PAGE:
In response to the publication of the Barclay Review, which was set up to make recommendations that seek to enhance and reform the business rates system in Scotland to better support business growth and long term investment and reflect changing marketplaces,
James Bream, research and policy director at Aberdeen & Grampian Chamber of Commerce, said:
“Overall the review has a number of positive recommendations, recognising the context of the tight brief that Ken Barclay was given. Of course, the specifics of the recommendations will impact on individual business and properties in very different ways so not everyone will be happy but there are some broad actions which should be welcomed.
“Reducing the valuation period from five years to three from 2022 will make the system more responsive to economic change; while lowering the tone date to one year ahead of the implementation will bring valuations more in line with the current state of the economy.
“The recommendations also provide a small incentive to build, by proposing a 12 month period without rates for owner or occupier. We are pleased to see the proposed reduction of the large building supplement to keep it in line with other parts of the UK. We also welcome the suggestion of introducing relief for childcare properties as this will have a direct and beneficial impact on the North-east workforce.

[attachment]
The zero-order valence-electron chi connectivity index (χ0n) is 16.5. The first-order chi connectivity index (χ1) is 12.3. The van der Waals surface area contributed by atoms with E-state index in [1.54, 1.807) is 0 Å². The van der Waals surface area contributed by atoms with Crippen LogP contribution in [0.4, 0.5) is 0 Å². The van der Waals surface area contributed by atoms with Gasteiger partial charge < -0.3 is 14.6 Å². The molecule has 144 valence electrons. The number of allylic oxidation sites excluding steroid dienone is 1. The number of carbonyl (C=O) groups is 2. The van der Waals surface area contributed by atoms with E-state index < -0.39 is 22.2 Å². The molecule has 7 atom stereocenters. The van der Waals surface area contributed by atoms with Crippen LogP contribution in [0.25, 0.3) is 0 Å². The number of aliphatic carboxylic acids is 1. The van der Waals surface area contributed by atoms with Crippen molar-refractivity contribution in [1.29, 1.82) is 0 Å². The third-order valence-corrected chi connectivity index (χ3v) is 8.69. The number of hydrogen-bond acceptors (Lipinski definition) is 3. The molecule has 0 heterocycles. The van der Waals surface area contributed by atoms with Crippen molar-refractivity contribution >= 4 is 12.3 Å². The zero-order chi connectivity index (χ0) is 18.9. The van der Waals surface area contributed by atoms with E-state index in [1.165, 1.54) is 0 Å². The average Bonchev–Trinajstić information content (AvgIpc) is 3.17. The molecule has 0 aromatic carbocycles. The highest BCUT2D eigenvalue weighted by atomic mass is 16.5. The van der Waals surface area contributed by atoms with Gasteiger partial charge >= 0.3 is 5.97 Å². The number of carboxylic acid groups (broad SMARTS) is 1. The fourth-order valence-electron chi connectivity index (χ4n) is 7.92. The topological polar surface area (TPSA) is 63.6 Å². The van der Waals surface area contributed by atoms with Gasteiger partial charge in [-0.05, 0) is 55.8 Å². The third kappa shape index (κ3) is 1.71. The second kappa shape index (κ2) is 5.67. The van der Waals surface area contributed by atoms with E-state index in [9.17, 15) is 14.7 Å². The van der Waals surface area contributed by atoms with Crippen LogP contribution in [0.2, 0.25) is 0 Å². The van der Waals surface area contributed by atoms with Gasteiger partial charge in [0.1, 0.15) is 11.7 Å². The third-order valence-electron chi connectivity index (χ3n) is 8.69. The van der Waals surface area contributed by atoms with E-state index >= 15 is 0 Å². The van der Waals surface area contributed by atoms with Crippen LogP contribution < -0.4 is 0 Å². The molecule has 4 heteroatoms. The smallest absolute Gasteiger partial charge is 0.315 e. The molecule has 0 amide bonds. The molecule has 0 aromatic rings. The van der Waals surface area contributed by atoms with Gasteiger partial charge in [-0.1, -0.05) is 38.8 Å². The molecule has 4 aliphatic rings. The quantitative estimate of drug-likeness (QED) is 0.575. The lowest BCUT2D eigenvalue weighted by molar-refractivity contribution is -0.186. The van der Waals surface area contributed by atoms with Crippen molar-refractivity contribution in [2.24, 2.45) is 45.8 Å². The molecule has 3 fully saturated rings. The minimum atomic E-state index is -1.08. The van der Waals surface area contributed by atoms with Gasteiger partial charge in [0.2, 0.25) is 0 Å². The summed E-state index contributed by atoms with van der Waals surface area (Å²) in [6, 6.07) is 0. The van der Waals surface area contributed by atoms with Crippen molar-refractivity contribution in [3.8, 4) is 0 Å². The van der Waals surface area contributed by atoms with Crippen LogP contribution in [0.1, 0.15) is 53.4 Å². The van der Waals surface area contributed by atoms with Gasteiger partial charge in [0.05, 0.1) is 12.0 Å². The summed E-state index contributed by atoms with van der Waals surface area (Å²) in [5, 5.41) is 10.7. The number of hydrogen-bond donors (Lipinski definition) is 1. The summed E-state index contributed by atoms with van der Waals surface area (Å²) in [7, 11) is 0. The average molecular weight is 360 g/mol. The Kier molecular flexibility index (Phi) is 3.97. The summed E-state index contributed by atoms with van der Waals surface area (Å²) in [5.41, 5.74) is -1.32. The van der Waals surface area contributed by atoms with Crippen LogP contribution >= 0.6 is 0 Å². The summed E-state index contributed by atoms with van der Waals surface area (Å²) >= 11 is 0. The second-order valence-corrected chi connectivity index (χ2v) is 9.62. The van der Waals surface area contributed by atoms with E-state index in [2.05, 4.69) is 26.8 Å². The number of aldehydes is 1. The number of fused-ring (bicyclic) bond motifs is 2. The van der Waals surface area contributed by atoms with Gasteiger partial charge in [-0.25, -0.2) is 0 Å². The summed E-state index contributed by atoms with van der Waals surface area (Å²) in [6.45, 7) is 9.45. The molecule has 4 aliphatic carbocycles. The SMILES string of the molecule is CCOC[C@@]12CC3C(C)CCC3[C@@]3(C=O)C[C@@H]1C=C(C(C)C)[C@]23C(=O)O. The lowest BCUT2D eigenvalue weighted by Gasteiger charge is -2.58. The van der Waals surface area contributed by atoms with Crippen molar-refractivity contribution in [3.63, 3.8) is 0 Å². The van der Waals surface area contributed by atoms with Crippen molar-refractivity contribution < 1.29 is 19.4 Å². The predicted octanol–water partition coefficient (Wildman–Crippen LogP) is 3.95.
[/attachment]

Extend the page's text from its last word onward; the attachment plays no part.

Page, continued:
“A review of the Small Business Bonus Scheme is also an important recommendation. Companies tell us they are happy to pay tax if it is fair and equitable and now is the time to undertake an evaluation as proposed.
“However, a review of charitable allowances could mean some charities will end up having to pay something, for example potentially private sector schools from 2020, which may have significant implications for them.
“We would also like to have seen a rethink on the rates payable on vacant properties, which we do not believe is working in terms of encouraging property owners to secure tenants. It is clear empty property tax will stay and may even be extended under the new recommendations. Finally, property experts will require more detail on the proposed changes to the appeals process.
“While much of this report is positive, the recommendations need to be implemented, actions speak louder than a report. Then, of course, the major issue North-east businesses are going to continue to be disproportionately affected by the 2017 revaluations until 2022, the report was unsurprisingly quiet on what would be done to provide support in the meantime. We expect the Government response to comment directly.
“We will continue to keep the pressure on to ensure continued relief for North-east is available beyond 2017/18.”
Something to say?
Continue the conversation on our social network accounts: